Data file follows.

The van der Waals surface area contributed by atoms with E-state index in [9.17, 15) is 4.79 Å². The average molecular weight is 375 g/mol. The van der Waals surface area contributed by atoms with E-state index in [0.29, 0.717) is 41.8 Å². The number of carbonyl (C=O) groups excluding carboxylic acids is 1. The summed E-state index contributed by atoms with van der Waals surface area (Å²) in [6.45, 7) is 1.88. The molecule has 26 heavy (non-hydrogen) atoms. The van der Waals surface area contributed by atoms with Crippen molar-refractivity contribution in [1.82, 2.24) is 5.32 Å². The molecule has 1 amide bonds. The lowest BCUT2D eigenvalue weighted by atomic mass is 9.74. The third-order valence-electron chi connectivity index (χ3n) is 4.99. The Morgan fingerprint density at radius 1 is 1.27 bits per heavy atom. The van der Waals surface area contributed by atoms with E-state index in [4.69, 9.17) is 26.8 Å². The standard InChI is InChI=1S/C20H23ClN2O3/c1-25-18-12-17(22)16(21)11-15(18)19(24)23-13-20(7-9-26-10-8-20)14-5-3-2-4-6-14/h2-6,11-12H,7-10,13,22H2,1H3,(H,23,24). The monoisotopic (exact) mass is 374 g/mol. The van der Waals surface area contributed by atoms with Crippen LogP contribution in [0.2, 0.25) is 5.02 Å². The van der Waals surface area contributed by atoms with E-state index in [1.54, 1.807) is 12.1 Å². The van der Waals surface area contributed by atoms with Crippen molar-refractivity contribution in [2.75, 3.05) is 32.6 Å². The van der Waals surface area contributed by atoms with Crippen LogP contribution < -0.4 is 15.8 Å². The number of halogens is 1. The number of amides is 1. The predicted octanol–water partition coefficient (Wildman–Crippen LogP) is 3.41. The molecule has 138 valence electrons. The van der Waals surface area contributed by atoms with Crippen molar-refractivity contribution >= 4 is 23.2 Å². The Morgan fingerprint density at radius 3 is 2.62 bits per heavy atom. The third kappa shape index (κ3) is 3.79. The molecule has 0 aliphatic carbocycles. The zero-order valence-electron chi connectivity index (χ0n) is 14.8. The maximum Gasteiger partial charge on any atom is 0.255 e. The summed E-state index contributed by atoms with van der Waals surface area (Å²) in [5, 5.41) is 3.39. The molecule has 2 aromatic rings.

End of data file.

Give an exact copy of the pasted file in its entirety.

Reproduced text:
The van der Waals surface area contributed by atoms with E-state index in [9.17, 15) is 4.79 Å². The average molecular weight is 375 g/mol. The van der Waals surface area contributed by atoms with E-state index in [0.29, 0.717) is 41.8 Å². The number of carbonyl (C=O) groups excluding carboxylic acids is 1. The summed E-state index contributed by atoms with van der Waals surface area (Å²) in [6.45, 7) is 1.88. The molecule has 26 heavy (non-hydrogen) atoms. The van der Waals surface area contributed by atoms with Crippen molar-refractivity contribution in [1.82, 2.24) is 5.32 Å². The molecule has 1 amide bonds. The lowest BCUT2D eigenvalue weighted by atomic mass is 9.74. The third-order valence-electron chi connectivity index (χ3n) is 4.99. The Morgan fingerprint density at radius 1 is 1.27 bits per heavy atom. The van der Waals surface area contributed by atoms with E-state index in [4.69, 9.17) is 26.8 Å². The standard InChI is InChI=1S/C20H23ClN2O3/c1-25-18-12-17(22)16(21)11-15(18)19(24)23-13-20(7-9-26-10-8-20)14-5-3-2-4-6-14/h2-6,11-12H,7-10,13,22H2,1H3,(H,23,24). The monoisotopic (exact) mass is 374 g/mol. The van der Waals surface area contributed by atoms with Crippen LogP contribution in [0.2, 0.25) is 5.02 Å². The van der Waals surface area contributed by atoms with E-state index in [1.54, 1.807) is 12.1 Å². The van der Waals surface area contributed by atoms with Crippen molar-refractivity contribution in [2.75, 3.05) is 32.6 Å². The van der Waals surface area contributed by atoms with Crippen LogP contribution < -0.4 is 15.8 Å². The number of halogens is 1. The number of amides is 1. The predicted octanol–water partition coefficient (Wildman–Crippen LogP) is 3.41. The molecule has 138 valence electrons. The van der Waals surface area contributed by atoms with Crippen molar-refractivity contribution >= 4 is 23.2 Å². The Morgan fingerprint density at radius 3 is 2.62 bits per heavy atom. The third kappa shape index (κ3) is 3.79. The molecule has 0 aliphatic carbocycles. The zero-order valence-electron chi connectivity index (χ0n) is 14.8. The maximum Gasteiger partial charge on any atom is 0.255 e. The summed E-state index contributed by atoms with van der Waals surface area (Å²) in [5, 5.41) is 3.39. The molecule has 2 aromatic rings.